BETWEEN LANDSCAPE & ARCHITECTURE

This post briefly looks at the symbiotic relationship between landscape and architecture, by looking at affordable housing and public spaces in South Africa.

ACG has learned throughout its projects on affordable housing, that outside spaces are often regarded as service areas, where landscaping interventions are often planned but not incorporated, resulting in buildings seemingly placed in a ‘sea of nothingness’. This results in environments lacking the musical quality derived from a harmonious integration of landscape and architecture. However, when applied, this music expresses itself in the form of patterns, that are what we look for to make sense of the environment. In design, it helps to create spaces that are holistic and allow the user to subliminally picks up the rhythm of the building and ground. When designed together it can be soothing and uplifting. Urban design, uses the horizontal plane: the placement of houses in a street to create those pinched neighbourhood entrances that then widen to create play spaces and parking courts; the hierarchy of spaces that determine the most important spaces in a neighbourhood.

In the Delft Siversands Housing Development Project (images above), rhythm is created around pedestrian movement routes and public spaces. Building are placed to ensure narrow pedestrian scale routes, reinforcing the idea of car free spaces and usage of public areas. Planting creates shades and softens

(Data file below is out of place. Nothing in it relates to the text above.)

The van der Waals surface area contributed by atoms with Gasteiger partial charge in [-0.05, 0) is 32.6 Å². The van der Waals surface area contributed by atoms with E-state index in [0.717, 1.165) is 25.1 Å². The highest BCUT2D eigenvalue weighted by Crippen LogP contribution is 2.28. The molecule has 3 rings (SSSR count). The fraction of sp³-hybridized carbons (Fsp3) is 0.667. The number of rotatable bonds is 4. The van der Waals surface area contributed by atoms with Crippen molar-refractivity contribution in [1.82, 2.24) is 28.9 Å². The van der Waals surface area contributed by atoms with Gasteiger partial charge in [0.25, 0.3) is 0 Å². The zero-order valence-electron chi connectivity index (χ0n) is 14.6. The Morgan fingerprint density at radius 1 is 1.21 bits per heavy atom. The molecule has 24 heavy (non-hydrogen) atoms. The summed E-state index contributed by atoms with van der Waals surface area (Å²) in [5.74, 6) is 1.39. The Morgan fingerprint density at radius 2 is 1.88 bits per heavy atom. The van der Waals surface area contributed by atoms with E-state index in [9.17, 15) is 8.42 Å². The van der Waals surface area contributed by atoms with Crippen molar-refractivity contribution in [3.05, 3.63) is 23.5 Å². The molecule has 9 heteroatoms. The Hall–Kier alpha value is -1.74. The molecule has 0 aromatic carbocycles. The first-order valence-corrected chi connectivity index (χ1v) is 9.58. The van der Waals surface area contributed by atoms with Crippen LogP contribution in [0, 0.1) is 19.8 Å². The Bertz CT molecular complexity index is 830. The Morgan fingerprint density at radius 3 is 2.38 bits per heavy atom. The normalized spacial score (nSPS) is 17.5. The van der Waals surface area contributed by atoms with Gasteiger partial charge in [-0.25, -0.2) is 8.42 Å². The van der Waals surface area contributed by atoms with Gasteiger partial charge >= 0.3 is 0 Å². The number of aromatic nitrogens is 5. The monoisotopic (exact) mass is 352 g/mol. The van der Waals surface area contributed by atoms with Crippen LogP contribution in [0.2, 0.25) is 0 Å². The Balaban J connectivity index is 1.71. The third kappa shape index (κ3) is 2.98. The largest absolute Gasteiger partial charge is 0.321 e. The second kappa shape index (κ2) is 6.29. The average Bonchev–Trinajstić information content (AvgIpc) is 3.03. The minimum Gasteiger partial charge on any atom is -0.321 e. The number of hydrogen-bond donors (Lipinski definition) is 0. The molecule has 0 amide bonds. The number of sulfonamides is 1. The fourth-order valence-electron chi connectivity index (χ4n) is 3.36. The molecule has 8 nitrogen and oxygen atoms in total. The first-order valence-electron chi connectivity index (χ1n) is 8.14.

Although still under construction, the implementation as a whole of both architecture and landscape projects will be essential in achieving the desired result: a development where outside living is as important as inside, and special attention is given to public spaces that enhance community living.

This housing development in Morningstar, Cape Town (images above), has been planned around courtyards designated as public open space. The scale of the courts are small enough for the space to be intimate while the positioning of the buildings is quite close to the front boundary which ensures passive surveillance from three sides.

There is a relationship between the scale of the building and the court in which it sits. Similarly there is a pattern set up for the elements of the landscape design, informing placement of the trees and the seating. Low boundary walls add to the idea of having a low seat wall along the perimeter of the courts. Organic patterns used in the paving, soften the aesthetic of the hard landscape, drawing the pedestrian in.

“All of Halprin’s designs reflect this passion to give people as many options as possible to go this way or that, to reverse directions, to pause, to start over, to be alone, to meet others, and to experience as many different sights, smells and sounds as the site permits,” Mr Forgey wrote in The Smithsonian in 1988.

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